The Play Station on Market Street

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For a few days in October, Market Street got a little friendlier, a little more colorful, and a little more fun. The Play Station was live on the sidewalk, next to a bus stop just down the block from Powell Street. Our team was selected to join the Market Street Prototyping Festival, with support from the Yerba Buena Center for the Arts and the SF Planning Department.

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Thousands of passersby from all walks of life stopped to interact with our kinetic bike sculptures or to take a spin on one of our three free public exercise bikes. Above, a young girl spins the hand-cranked LED bicycle wheel featuring a programmable LED light display from Berkeley’s own MonkeyLectric.

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We were fortunate to have wonderful weather for the entire installation. Here, visitors take the bikes for a spin, and the last rider plays a game of “Newspaper Delivery”. The game, a simple toss game designed by team mate Ivan Rodriguez, was a crowd pleaser as visitors got competitive about slinging the newspapers into a faux windowbox from the bike.

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A young visitor checks out one of the zoetropes designed by team mate Michael Huang, a popular attraction we placed to create a “soft edge” to our installation and draw people’s attention and interaction. Visitors could even draw their own zoetrope design on receipt paper. The zoetropes are mounted on bike wheels.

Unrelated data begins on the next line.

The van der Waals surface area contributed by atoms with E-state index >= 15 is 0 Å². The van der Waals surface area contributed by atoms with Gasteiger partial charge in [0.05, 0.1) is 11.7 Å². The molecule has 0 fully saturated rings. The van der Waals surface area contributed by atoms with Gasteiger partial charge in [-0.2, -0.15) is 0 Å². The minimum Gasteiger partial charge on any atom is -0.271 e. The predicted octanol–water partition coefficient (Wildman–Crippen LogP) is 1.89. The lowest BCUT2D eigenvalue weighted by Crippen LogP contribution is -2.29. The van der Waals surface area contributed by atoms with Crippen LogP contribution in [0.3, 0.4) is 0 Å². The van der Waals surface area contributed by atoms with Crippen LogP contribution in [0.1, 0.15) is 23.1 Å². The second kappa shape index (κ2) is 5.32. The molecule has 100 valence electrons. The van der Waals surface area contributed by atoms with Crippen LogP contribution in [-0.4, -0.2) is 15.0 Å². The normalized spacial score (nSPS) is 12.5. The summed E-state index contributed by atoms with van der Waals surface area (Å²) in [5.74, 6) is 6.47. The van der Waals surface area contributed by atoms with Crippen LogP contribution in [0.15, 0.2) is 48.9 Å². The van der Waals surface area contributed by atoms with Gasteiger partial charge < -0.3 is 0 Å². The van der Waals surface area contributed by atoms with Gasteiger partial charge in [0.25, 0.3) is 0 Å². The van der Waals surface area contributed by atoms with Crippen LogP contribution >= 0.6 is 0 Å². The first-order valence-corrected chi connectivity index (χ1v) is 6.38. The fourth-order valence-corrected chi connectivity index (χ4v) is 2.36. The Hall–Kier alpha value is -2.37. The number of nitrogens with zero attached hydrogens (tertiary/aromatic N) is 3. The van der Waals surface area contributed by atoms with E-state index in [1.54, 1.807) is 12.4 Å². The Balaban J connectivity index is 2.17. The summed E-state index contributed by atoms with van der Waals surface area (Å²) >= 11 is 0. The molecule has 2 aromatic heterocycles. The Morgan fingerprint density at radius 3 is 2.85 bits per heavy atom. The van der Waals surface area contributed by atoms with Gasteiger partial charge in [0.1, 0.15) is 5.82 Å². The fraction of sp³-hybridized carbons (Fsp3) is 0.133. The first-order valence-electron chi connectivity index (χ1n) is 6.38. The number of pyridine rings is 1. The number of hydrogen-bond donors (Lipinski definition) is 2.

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The overhead canopy I designed from 4-way stretch mesh had the unexpected effect of creating dappled light and shade (we didn’t expect much sun), hung on a structure designed by team mate David Yao. It also achieved my personal aim of creating a sense of color and inviting space on drab Market Street.

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The whole design team. Not pictured – friends and significant others who helped load, carry, shop, paint, install, and volunteer on the festival days! We’ll share more insights shortly – data collection led by team mate Deland Chan will reveal more insights on how many visitors we had, how many interacted with various parts of The Play Station, and what their thoughts were about public space and Market Street.

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